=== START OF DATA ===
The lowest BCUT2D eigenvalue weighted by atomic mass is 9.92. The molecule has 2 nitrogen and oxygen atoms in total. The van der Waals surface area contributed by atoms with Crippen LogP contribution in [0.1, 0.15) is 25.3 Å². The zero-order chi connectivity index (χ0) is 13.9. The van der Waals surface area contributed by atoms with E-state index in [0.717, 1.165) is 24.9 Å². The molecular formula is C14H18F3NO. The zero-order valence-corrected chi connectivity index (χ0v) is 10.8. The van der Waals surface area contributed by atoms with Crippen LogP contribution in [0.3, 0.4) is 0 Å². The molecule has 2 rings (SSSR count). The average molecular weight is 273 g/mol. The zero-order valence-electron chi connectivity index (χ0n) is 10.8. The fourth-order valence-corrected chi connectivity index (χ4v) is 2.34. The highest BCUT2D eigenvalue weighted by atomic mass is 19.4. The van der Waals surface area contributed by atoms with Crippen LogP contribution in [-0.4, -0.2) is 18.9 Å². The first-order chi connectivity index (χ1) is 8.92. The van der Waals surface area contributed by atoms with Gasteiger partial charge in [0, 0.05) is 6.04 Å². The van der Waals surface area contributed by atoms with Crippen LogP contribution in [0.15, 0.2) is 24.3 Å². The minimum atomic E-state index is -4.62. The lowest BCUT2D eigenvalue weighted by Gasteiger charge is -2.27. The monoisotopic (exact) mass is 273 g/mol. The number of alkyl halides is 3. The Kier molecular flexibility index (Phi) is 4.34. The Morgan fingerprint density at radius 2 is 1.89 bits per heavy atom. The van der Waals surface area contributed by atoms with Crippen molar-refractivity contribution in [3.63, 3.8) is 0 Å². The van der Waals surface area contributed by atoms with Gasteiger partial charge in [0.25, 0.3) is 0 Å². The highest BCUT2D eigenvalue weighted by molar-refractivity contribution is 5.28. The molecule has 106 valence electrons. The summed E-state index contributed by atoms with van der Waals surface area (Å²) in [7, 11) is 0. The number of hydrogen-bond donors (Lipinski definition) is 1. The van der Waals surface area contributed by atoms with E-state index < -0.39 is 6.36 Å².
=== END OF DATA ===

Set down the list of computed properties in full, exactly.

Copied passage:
The lowest BCUT2D eigenvalue weighted by atomic mass is 9.92. The molecule has 2 nitrogen and oxygen atoms in total. The van der Waals surface area contributed by atoms with Crippen LogP contribution in [0.1, 0.15) is 25.3 Å². The zero-order chi connectivity index (χ0) is 13.9. The van der Waals surface area contributed by atoms with E-state index in [0.717, 1.165) is 24.9 Å². The molecular formula is C14H18F3NO. The zero-order valence-corrected chi connectivity index (χ0v) is 10.8. The van der Waals surface area contributed by atoms with Crippen LogP contribution in [0.3, 0.4) is 0 Å². The molecule has 2 rings (SSSR count). The average molecular weight is 273 g/mol. The zero-order valence-electron chi connectivity index (χ0n) is 10.8. The fourth-order valence-corrected chi connectivity index (χ4v) is 2.34. The highest BCUT2D eigenvalue weighted by atomic mass is 19.4. The van der Waals surface area contributed by atoms with Crippen LogP contribution in [-0.4, -0.2) is 18.9 Å². The first-order chi connectivity index (χ1) is 8.92. The van der Waals surface area contributed by atoms with Gasteiger partial charge in [0, 0.05) is 6.04 Å². The van der Waals surface area contributed by atoms with Crippen LogP contribution in [0.15, 0.2) is 24.3 Å². The minimum atomic E-state index is -4.62. The lowest BCUT2D eigenvalue weighted by Gasteiger charge is -2.27. The monoisotopic (exact) mass is 273 g/mol. The number of alkyl halides is 3. The Kier molecular flexibility index (Phi) is 4.34. The Morgan fingerprint density at radius 2 is 1.89 bits per heavy atom. The van der Waals surface area contributed by atoms with Crippen molar-refractivity contribution in [3.63, 3.8) is 0 Å². The van der Waals surface area contributed by atoms with Gasteiger partial charge in [0.25, 0.3) is 0 Å². The highest BCUT2D eigenvalue weighted by molar-refractivity contribution is 5.28. The molecule has 106 valence electrons. The summed E-state index contributed by atoms with van der Waals surface area (Å²) in [7, 11) is 0. The number of hydrogen-bond donors (Lipinski definition) is 1. The van der Waals surface area contributed by atoms with E-state index < -0.39 is 6.36 Å².